This is a really NICE cup of what I expect black tea to taste like. My taste buds are not refined enough to distinguish what makes a darjeeling different from a Chinese black tea. Anyone care to offer a lesson?
I am on my second steep (4mins, as opposed to 3 for the first). The second cup is less “orange pekoe”-y to me . I think it’s that after-taste thing that reminds me of OP. It’s decently thick, decently strong, and just what I needed to wake up on this cool, way-to-fallish, August morning. Lovely.
finally brewed up a cup today. The sample has been tempting me for awhile, but today was the day!
It’s a very nice honeybush… it has the flavor I expect, but also an unknown fruityness to it. Unfortunately, I got occupied, and my cup cooled, but it’s still good. Will do a second steep!
Had this again today. Steeped for 10 minutes in 96ish water + vanilla soy. I found it weak. So I boiled more water, topped off the cup and steeped another 10 minutes. It still was not overly satisfying. Perhaps I was too heavy on the milk?
This tea is so so good! I’ve bumped up the rating. But, I’m having a hard time describing it…
It smells somewhat of grass or hay, but the taste is very subtle. I am not sure I can really describe the taste, but I really like the mouthfeel. It’s slightly thick, but not in a bad way. In fact, since I’ve started drinking more green/white/oolong teas, my old favorite herbals seem so watery. I can’t say much for color, as I can’t really tell in my mug, but it’s not cloudy.
This was just a sample, and I will be sorely disappointed when it is all gone. I think I’ve only got one or two cups left.
threw 2 tsp into my hubby’s travel press to take with me for an early morning out. It tasted like coffee, due to hubster’s beverage of choice – not good.
The tea itself was more chamomile than I remember… I could barely discern the mint. Maybe it was overwhelmed by coffee taste/smell.
ok I do need to really add a lot of vanilla soy milk to fully enjoy chai.
steep time: 5 minutes
temperature: ~96 degrees
I feel uncomfortable writing about chai, as I have practically no experience with the stuff. This is my third cup ever. Once was in an Indian restaurant (and that was amazing). The second time was with this stuff. I made it myself (didn’t follow any proper steeping techniques), I added oat milk and no sweetner, and I hated it. This time I tried vanilla soy milk (a bit too much actually), and steeped it correctly (well, as close to correctly without a thermometer) and it was really really good.
I recognize the cardamom, but beyond that, I find the flavors blend together, and are bit masked from my overabundance of soy milk. I will have to try some other chais to compare, because I am SOLD on this stuff now!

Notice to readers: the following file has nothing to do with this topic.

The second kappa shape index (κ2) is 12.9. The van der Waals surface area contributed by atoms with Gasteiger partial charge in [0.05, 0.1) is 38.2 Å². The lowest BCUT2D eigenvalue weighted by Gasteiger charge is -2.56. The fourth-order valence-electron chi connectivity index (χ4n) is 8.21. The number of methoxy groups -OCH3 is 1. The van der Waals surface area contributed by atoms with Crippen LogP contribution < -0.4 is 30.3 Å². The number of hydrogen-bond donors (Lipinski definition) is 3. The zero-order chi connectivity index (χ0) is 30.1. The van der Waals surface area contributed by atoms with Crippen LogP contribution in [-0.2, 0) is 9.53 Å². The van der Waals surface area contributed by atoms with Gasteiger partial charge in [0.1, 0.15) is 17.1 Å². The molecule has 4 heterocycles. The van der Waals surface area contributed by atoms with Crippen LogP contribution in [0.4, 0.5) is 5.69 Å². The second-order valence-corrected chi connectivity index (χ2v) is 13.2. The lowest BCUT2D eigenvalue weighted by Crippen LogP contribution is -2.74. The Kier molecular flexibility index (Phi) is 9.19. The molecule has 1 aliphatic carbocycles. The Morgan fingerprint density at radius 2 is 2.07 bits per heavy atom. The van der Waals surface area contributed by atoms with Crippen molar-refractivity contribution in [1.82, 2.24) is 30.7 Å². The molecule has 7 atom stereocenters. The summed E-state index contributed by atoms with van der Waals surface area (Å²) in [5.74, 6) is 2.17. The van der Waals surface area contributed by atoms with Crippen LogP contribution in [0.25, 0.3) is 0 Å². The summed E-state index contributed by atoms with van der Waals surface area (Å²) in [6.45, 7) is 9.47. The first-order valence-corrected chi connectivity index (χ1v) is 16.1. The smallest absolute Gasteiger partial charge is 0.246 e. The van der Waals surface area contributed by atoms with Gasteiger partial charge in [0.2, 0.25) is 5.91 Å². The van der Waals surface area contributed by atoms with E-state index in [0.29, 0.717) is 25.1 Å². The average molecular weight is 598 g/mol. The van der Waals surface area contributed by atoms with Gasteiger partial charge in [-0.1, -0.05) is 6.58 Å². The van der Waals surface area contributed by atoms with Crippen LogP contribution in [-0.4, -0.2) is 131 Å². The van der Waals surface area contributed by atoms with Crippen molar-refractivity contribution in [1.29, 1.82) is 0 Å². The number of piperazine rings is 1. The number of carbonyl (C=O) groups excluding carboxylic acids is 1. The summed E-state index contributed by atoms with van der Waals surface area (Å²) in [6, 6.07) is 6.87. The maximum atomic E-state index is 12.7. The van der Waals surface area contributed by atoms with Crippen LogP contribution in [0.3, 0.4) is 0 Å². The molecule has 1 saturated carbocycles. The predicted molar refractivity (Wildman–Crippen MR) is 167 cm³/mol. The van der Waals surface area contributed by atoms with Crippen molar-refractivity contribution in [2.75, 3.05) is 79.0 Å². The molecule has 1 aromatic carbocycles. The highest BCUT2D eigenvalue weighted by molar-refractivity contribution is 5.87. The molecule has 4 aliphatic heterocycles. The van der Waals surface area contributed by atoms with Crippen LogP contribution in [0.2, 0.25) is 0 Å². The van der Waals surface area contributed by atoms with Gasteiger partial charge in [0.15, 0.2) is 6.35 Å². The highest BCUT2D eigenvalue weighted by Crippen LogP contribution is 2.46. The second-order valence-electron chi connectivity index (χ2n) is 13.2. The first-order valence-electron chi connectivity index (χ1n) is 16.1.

This is the last of my white peony, a friend had given me a sample. It is the only white tea I’ve had, so I can’t compare it to anything. I just threw the leaves into my travel mug, as that was my only option. (I really need something with a basket).
The leaves are darker green than I would expect based on the picture. When steeped, most of the leaves unfurled, although some stayed rolled up. It smells mostly of hay, and for the first while tasted like sweet hay (or at least, how I imagine hay tastes). The longer it steeps, the more bitter it is getting, but it’s not even close to being unbearable.
I used to think it was really creamy, which compared to my chinese green tea, it is. It’s quite thick, in a good way. I can’t really get much of a feel for the colour in my mug, but it seems quite dark, and amber. Again, it’s now been steeping about half an hour.
I will definitely get more white tea!
ETA: second steep. The water was not so hot this time around.
There is no longer any hay taste, and it is not bitter at all. The taste is very mild and “green” tasting (not green tea, just green). It is definitely thick, and maybe not so creamy as I remembered. This cup is much better than the first.
This is one of my favorite teas – I am definitely a mint girl.
The mint is there, but the chamomile is not overwhelmed.
I’m thinking outside the box this morning, so I made a cup of Bao Zhong from a sample. My oolong experience is limited, but until now I didn’t remember liking it. This is a nice, mild cup. I am sure if I had steeped it longer, the flavor would be stronger, but I probably wouldn’t enjoy it as much.